An Australian schoolgirl named Jess had to cancel her sweet 16 birthday party after her Facebook invitation went viral and over 200,000 people said they would show up at her house in Chatswood, New South Wales on March 26. The girl contacted authorities saying that her Facebook account had been hijacked, and it was soon revealed that the notorious Anonymous collective had been involved. "I'm never doing this again," she said. "I'm so scared and now I have the police called."
Jess originally wanted to merely invite the students in her grade, but told her guests that they could bring friends since she didn't have time to invite everyone individually. She encouraged others to invite friends on her behalf saying that it was an "open house party as long as it doesn't get out of hand."
The girl's father said she was unaware of Facebook's privacy settings and told The Telegraph that "she was just anxious about whether anyone would show up to her birthday." Only two people showed up to the last party she held, according to The Sydney Morning Herald.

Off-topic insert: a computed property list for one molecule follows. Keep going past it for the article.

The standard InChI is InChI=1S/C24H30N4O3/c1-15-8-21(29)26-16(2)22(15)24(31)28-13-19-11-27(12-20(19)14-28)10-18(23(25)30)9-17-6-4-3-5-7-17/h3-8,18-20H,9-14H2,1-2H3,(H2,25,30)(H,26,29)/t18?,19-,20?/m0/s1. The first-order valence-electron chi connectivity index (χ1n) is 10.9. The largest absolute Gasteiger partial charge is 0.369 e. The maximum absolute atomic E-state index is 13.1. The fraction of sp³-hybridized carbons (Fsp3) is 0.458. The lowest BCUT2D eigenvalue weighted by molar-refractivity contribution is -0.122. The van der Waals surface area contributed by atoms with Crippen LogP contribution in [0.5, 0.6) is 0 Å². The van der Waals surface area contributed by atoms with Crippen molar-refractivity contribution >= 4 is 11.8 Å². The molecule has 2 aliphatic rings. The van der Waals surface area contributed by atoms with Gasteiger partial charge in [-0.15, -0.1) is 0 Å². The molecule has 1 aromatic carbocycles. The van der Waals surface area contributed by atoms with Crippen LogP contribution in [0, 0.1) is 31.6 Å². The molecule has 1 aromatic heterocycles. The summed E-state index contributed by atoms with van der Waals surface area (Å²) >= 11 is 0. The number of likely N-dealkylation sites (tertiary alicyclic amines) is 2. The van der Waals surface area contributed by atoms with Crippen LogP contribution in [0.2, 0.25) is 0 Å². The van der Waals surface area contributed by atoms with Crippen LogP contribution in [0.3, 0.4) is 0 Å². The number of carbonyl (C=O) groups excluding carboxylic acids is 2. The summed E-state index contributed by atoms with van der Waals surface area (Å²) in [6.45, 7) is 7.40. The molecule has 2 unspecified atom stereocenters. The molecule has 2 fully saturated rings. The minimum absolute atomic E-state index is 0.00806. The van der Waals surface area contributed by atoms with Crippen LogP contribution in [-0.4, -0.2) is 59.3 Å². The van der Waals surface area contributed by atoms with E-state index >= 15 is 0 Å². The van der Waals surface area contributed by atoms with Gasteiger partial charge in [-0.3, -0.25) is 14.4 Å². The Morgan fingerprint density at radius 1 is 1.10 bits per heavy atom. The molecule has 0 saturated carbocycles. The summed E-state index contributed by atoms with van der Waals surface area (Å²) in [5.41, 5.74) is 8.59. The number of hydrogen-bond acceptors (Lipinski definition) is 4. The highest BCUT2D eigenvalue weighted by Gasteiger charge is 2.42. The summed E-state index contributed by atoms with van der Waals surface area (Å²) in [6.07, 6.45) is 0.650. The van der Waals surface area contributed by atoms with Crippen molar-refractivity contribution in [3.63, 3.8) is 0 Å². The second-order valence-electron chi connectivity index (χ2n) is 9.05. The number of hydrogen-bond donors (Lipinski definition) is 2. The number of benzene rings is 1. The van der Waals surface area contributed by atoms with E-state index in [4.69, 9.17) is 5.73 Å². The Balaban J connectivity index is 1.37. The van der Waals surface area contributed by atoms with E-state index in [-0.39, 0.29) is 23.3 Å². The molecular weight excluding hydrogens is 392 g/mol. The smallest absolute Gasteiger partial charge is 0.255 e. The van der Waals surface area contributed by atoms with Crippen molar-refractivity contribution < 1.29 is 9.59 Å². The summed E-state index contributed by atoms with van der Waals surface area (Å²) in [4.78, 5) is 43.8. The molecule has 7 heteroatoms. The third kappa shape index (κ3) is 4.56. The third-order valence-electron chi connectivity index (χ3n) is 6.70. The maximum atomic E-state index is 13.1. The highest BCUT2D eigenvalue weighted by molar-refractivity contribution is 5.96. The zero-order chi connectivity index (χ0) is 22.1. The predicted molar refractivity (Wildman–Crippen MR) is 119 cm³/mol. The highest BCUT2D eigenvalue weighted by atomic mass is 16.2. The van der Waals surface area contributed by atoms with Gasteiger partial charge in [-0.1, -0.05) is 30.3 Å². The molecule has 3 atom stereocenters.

The invitation, which had Jess' home address and mobile phone number on it, went viral. The girl's home address was used to uncover her home telephone number, and thus both her numbers were bombarded with calls and text messages from strangers.
Jess reportedly shut it down (she sent a curt message: "it's f***in off.") because it was spreading so quickly, but shortly after it was recreated by an impostor, who copied the information from the original invitation. The fake one reached a completely different level of viral. Within 24 hours more than 20,000 people had replied to the public event to say they were attending and the next day that number had increased 10-fold.
Multiple postings on the invitation's wall sported the Anonymous symbol in the users' profile pictures, suggesting that the hacker group was responsible. A 17-year-old boy has been charged and is due to appear in court next month.
"The father has given us an undertaking that he will have the Facebook page removed and the party will definitely not be going on," police Inspector Terry Dalton told ABC Radio. "There will be no party at that address. The only thing that anybody who turns up on that street will be met by will be some police vehicles patrolling the area."
Facebook appears to have removed the duplicate fake event.